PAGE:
Commission debates new fill in policy

Published 9:36 am Tuesday, June 16, 2015

A County Commission meeting turned personal Monday night during debate on a resolution that would establish an official procedure when commissioners must miss a meeting.

Some commissioners said the matter was brought up because of a difference of opinion.

The resolution was drafted after a the Rules and Bylaws committee approved having commissioners fill in for each other at committee meetings when someone had to be absent. Currently, the Commission already allows for such fill-ins under previous policy as well as past precedent. But the commission voted 16-8 to send the resolution back to committee following a lengthy debate.

Subscribe to our free email newsletter

Get the latest news sent to your inbox

While some commissioners said they supported the spirit of the resolution in allowing commissioners to stand in for one another, others took issue with its wording.

One word, in particular, struck some as being inappropriate in the resolution – “desires.” Under the wording of the resolution “If any commissioner who will be absent from an assigned committee meeting desires to have their seat on said committee filled for that meeting, he or she may request a fellow commissioner from the same district to attend the meeting in their absence.”

The resolution also set a timetable for fill-ins, requiring at least 24 hours notice to be given if any substitution is to take place.

In the past, if someone was absent and another commissioner from the same district was in attendance, the committee chair has allowed the second commissioner to fill in for their absent colleague.

The resolution, as proposed, would leave the decision to fill or not fill the vacant seat up to the commissioner who would be absent. “If the procedure outlined herein is not followed, no commissioner shall be permitted to fill the vacant seat of an absent commissioner at any committee meeting,” the resolution said.

When the resolution was presented, Commissioner Al Meehan made a motion to send it back to the Rules and Bylaws committee for “reworking.” The motion was seconded by Commissioner Sonja Culler.

The past precedent of the Commission has been to allow commissioners to fill in for each other on committees “to insure citizens of that district have input in those important matters,” Meehan said, adding that it respects the rights of the citizens to be represented in their county government.

“I don’t think it is our prerogative to deny the citizens a voice or ear on the committee,” he added.

The policy set by the resolution also does not take into account emergencies such illness or a death in the family which do not always allow someone 24 hours notice, Meehan said.

Commissioner L.C. Tester also took issue with the time restriction, citing a recent case where he had to miss a meeting after an emergency arose just one hour before the meeting was scheduled to start.

“I contacted Mr. (Isaiah) Grindstaff to fill in for me; I didn’t tell him how to vote,” Tester said. “I think that’s the problem here is because someone voted the way someone else didn’t like.”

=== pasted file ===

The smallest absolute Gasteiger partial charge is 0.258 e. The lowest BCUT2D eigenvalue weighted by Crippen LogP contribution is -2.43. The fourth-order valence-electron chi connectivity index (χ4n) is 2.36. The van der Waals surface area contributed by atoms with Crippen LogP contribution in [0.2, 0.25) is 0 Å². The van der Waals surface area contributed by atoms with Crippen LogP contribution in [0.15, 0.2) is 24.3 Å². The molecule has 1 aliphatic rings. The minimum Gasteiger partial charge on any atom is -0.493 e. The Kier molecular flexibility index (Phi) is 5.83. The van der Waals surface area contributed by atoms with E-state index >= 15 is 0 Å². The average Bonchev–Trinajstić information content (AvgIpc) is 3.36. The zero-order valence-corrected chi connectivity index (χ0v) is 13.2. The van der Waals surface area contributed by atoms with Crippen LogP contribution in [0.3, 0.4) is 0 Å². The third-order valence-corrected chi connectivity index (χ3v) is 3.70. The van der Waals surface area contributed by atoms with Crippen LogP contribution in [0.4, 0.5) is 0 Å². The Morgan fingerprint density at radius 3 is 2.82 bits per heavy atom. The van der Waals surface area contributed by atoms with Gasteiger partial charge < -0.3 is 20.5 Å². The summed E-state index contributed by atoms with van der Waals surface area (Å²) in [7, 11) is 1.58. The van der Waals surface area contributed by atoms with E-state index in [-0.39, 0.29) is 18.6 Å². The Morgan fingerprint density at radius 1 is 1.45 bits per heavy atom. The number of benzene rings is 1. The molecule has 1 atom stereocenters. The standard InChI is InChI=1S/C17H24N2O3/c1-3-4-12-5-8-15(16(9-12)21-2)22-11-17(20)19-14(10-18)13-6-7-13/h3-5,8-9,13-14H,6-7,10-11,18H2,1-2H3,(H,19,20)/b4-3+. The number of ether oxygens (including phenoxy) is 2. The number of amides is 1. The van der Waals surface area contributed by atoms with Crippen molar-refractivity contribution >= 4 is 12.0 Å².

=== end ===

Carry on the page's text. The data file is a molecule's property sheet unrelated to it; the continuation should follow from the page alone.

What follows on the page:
Commissioner Ray Lyons brought up a recent substitution during a budget committee meeting on May 28 when Commissioner Nancy Brown was absent, and part of the way through the meeting, Committee Chairwoman Sonja Culler allowed Commissioner Mike Hill to take Brown’s place after he arrived at the meeting.

“This is what I think,” Lyons said.  “Now I can’t prove it, but the chairwoman called a five minute recess that lasted 20 minutes and then for some ironic reason Mr. Hill shows up and takes Mrs. Brown’s seat,” Lyons said.

In response, Culler said when the committee was preparing to return from recess, she saw that Hill had arrived at the meeting and she asked him if he would like to take the empty seat to represent the second district.

Brown also spoke Monday night, and she admitted she has issues with Hill filling in for her and with the votes he cast during the meeting.

“As far as asking anyone to fill in for me, no I didn’t,” Brown said, adding she was absent due to health problems. “I can tell you I didn’t appreciate some of the votes and that’s why we’re here.”

After Brown’s comments, Carter County Mayor Leon Humphrey stopped the discussion, saying it was leading nowhere.

When the issue came to a vote the Commission voted 16-8 to send the resolution back for additional work.

In other business, the Commission learned the Carter County Health Department has been selected to receive $450,000 in “special needs funding” from the Tennessee Department of Health to help expand the office and clinic space at the local health department. The state funding would require a commitment from the county to help obtain the remaining 48 percent of funding for the project.

The Commission also approved a contract between the Carter County Sheriff’s Department and the City of Watauga for the sheriff’s department to provide policing services for Watauga in exchange for the city of Watauga reimbursing the sheriff’s department with the money previously used to fund the Watauga Police Department.